Historic Grade II-listed warehouse 'occupied by pigeons' to be turned into homes

A derelict 1880s building in Bradford’s historic Little Germany district is to be brought back to use after plans for a residential conversion were approved.

44 Chapel Street is currently one of the sorriest looking buildings in the city centre, with most of its windows boarded up or smashed. The property is a Grade II-listed former warehouse – dating from when Little Germany was the business centre for what was then one of the world’s richest cities.

It is one of the properties that means Little Germany is home to the highest concentration of listed buildings in Europe, but the building has been derelict for well over a decade. Last year a planning application to convert the building into 13 flats was submitted to Bradford Council by Iqbal Singh.

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The application said the building “has been occupied by pigeons and a lot of pigeon’s droppings have started to accumulate.” It says the residential use will “bring a hustle and bustle and activities back into the local community and assist with a social role and night life.”

Chapel Street in Little Germany, BradfordChapel Street in Little Germany, Bradford
Chapel Street in Little Germany, Bradford

The application also suggested that work to restore and convert the building would start shortly after any approval. The application has now been approved by Bradford Council, with planners saying the work will make a “modest contribution” to the goal of creating 3,500 new homes in the city centre.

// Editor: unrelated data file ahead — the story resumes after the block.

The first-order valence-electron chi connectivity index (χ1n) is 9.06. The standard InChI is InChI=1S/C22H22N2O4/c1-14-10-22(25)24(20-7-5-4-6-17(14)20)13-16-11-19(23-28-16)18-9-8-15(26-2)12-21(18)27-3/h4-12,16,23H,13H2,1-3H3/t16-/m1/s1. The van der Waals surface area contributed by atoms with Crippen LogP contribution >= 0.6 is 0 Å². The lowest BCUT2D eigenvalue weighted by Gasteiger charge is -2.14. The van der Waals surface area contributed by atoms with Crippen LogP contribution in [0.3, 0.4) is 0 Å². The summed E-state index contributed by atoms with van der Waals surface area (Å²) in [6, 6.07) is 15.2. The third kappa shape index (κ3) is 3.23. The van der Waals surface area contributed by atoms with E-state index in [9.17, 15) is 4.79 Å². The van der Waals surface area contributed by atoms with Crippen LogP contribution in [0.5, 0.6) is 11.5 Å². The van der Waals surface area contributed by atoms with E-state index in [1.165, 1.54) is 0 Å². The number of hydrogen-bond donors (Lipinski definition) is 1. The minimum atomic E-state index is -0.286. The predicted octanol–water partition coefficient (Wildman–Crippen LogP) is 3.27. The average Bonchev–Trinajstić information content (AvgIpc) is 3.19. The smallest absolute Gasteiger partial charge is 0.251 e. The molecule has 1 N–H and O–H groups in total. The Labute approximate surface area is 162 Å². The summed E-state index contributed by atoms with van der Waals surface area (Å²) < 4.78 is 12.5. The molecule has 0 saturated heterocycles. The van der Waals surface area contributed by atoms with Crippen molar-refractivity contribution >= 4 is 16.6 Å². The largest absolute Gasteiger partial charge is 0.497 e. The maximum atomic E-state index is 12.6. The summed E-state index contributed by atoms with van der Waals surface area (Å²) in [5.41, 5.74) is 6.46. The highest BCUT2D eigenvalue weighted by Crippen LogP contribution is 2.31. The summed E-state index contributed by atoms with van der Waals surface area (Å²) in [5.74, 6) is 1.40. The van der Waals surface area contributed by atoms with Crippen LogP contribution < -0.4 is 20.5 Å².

Officers said: “The proposed development is considered to strike an acceptable balance between accommodating modern needs and preserving the historical integrity of the listed building, while also ensuring its future maintenance. The core strategy indicates that Bradford city centre has been identified for 3,500 new homes, this development will play a role, albeit modest, in meeting that target.

“This also accords with the Bradford City Centre Area Action Plan objective for residential led regeneration within Little Germany. The Action Plan recognises that the 3,500 is likely to take place in the form of new build apartments and the conversion of existing buildings.”

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They argued that while more family homes are needed in the city – the limits of this listed warehouse meant smaller units would likely be the only way a residential conversion could succeed.

Planners said: “There is a desire to develop more family sized accommodation with two beds or more. Whilst this development will mainly provide one bed accommodation, the building has almost no capacity for extension given it is a Grade II-listed building within the Little Germany conservation area and its tight relationship with other buildings.”

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